It is certainly looking that way with the ASX 200 ending the week at a handy 5814.2 points after rising 0.3 per cent on Friday alone.
At that rate the 6000 figure would be hit in just 11 more trading days but as we all know, markets seldom move in straight lines.
At the moment the big banks are helping to drive the market higher, offsetting the drag of the big resources companies such as BHP and Rio Tinto which are suffering in tandem with the slumping iron ore price.
If we do happen to breach 6000 points it will bring back memories of February 15 in 2007 which is when the ASX 200 first hit that magic mark, before accelerating all of the way to its peak of 6828.7 in November the same year.
That absolute peak will be a much tougher target to reach, although many overseas markets such as the United States have managed to soar straight past their pre-GFC peaks with considerable ease.
Then again, if you are more bearishly inclined, it is worth remembering that we are about to run into the 30th anniversary of Black Monday on October 19 when the US market imploded and we followed suit on Black Tuesday.
The 1987 crash sliced more than 40 per cent off our market by the end of October in 1987 but in retrospect it was a great buying opportunity – not that it felt like that at the time.
Zinc creaming it
Markets always move in cycles and zinc is a great example.
The end of the mining boom was particularly tough on zinc prices and many zinc mines have been depleted with very little effort to find new reserves.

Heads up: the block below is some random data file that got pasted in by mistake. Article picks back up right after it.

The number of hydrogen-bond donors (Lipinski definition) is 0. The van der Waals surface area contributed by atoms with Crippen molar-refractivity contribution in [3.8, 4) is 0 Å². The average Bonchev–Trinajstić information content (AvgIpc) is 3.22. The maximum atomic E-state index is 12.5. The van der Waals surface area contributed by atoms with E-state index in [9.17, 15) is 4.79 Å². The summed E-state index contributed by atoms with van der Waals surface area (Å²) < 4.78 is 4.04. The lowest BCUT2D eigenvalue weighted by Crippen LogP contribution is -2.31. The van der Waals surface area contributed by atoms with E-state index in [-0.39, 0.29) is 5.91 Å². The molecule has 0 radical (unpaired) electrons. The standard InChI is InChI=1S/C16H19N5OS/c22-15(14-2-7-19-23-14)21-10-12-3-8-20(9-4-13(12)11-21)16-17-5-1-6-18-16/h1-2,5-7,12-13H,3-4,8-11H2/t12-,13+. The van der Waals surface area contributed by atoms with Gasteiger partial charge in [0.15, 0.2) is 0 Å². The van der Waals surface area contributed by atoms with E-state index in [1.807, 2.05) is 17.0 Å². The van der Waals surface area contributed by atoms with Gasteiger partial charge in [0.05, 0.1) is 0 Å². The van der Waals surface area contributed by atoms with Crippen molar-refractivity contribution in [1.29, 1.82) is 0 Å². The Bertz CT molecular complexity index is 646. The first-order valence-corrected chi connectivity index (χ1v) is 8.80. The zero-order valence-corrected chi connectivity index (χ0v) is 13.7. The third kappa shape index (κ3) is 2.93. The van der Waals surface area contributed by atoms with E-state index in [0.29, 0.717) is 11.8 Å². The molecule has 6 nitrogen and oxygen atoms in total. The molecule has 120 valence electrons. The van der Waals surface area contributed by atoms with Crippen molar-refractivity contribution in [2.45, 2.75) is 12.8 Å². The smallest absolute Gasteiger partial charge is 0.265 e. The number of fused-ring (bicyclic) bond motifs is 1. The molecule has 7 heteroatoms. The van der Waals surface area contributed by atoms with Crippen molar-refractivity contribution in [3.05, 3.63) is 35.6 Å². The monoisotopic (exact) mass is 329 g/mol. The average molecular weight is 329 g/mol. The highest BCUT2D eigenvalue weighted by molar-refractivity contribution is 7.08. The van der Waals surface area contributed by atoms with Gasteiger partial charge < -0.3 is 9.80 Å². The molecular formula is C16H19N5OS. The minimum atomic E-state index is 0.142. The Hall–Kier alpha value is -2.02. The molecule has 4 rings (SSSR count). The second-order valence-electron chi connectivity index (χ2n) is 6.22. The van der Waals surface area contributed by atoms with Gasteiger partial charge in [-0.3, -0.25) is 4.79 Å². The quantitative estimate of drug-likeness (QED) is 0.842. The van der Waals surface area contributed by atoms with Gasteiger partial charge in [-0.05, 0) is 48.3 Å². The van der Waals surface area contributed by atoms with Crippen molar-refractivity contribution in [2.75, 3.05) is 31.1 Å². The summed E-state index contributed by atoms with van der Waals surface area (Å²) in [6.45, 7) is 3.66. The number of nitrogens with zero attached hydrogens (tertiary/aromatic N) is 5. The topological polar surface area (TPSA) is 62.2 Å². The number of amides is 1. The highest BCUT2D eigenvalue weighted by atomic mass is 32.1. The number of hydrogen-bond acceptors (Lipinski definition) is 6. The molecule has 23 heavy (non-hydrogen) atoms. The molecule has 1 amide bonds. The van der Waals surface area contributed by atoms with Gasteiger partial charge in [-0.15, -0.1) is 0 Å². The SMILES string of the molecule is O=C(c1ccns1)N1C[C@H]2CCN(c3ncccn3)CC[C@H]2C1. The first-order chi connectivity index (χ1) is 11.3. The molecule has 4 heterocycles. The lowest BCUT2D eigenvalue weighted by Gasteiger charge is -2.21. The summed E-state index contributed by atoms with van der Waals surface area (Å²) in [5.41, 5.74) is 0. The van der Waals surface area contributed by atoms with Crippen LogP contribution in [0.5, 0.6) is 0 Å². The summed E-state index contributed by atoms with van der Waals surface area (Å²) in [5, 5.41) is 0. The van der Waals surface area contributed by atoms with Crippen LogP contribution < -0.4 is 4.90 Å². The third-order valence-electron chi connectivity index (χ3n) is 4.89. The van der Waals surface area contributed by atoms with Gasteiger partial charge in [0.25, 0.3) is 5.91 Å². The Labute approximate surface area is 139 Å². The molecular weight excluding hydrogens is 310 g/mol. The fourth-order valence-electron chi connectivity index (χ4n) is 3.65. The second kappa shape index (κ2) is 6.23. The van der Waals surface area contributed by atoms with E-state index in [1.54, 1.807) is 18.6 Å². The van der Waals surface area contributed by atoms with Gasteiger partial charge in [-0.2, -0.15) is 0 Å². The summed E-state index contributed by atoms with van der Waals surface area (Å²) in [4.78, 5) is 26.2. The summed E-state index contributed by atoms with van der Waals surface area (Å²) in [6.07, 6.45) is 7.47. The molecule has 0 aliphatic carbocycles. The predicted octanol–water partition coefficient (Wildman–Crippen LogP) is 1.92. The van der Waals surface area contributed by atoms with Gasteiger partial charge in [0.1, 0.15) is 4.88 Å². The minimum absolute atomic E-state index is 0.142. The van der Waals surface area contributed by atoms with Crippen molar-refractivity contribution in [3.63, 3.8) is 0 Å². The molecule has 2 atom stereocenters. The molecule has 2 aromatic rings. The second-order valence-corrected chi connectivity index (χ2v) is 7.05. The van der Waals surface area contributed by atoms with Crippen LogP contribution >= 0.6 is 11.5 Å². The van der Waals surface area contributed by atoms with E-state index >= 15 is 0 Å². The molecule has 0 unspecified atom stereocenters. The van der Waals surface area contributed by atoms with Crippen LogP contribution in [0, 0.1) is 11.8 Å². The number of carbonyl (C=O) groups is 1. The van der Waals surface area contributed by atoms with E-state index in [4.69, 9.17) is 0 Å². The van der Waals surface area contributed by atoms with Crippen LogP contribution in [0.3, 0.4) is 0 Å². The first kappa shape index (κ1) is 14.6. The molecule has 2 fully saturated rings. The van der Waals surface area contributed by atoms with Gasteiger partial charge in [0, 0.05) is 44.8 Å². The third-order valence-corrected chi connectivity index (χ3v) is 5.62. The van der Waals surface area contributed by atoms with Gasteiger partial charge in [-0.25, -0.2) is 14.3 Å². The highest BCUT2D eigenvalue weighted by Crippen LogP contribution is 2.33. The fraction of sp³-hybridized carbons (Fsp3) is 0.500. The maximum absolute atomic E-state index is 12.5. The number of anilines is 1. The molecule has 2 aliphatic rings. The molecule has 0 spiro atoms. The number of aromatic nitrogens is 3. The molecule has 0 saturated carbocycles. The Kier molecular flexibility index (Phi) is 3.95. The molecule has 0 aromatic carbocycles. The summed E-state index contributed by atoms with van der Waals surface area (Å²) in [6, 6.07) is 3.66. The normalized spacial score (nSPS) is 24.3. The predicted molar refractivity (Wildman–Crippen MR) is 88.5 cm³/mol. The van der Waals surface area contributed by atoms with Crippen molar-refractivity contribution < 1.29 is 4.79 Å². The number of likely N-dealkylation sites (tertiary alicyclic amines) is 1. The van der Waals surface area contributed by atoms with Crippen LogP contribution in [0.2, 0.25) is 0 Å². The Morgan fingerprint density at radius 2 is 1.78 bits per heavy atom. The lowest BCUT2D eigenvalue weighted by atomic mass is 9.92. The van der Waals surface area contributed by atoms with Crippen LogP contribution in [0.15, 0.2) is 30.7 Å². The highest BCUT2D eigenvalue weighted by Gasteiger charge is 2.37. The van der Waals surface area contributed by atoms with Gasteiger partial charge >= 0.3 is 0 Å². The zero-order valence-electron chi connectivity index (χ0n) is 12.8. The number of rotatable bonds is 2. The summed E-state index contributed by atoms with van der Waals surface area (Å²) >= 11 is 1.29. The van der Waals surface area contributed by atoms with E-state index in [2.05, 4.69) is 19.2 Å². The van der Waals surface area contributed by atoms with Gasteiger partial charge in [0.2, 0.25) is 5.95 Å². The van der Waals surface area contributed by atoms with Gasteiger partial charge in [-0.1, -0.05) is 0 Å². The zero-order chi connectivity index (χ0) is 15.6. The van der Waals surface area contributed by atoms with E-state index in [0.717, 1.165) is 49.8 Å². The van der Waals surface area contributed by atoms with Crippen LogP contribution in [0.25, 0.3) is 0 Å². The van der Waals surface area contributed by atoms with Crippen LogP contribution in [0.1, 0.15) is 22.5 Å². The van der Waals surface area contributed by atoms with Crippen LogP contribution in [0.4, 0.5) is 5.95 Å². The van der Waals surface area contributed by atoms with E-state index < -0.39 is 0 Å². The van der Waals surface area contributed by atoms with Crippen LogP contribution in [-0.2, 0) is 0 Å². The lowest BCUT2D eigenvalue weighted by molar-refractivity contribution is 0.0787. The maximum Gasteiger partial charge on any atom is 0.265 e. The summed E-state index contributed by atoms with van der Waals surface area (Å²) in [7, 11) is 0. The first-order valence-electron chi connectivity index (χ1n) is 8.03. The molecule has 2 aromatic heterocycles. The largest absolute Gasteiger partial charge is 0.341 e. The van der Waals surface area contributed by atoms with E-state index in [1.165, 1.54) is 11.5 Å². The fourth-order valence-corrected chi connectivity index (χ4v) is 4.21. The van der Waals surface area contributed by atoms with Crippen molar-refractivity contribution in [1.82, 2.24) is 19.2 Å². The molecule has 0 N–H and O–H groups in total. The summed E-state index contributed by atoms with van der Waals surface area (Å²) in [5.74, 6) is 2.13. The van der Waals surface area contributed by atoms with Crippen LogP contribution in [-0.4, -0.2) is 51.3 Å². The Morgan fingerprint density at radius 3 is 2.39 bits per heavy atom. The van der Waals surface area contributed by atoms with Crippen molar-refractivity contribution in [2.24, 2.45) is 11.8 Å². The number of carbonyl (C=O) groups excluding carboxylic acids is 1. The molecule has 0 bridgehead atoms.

With zinc prices low and falling, there was little incentive to invest in exploration and brownfields mine expansions but that situation has changed quickly as the industry hits a supply deficit that few people saw coming.
Zinc is increasingly being used more in technology and the zinc price is really flying, which is great news for the Australian listed zinc miners and explorers.
Lithium charges ahead
Lithium is a slightly different story with demand for larger batteries to power cars, industry and power grids totally transforming the entire market.
Demand for lithium carbonate is now expected to double, or even triple by 2030, which is causing a lot of angst given that the world industry is dominated by just four companies that have forward sold a lot of their production.
But it has been fantastic news for investors in emerging lithium explorers and producers, which are trying to supply a rapidly growing market and provide some important diversification of supply.
Small caps generating lots of news
It has been a very solid week in the small cap space with plenty of news flow to keep the market interested.
Empire Resources generates over $2m cashflow
Empire Resources (ASX: ERL) continued a run of good news as it generated more than $2 million in cash flow as the initial run of production from its Penny’s Find mine was processed by contract mills.
Importantly the ore was free milling with gold recovery at an excellent 94 per cent, with 44 per cent of the gold recovered in the gravity circuit.
With grade control drilling indicating that the head grade of the ore should rise from here on, it is a good sign that the transition to production is proceeding smoothly.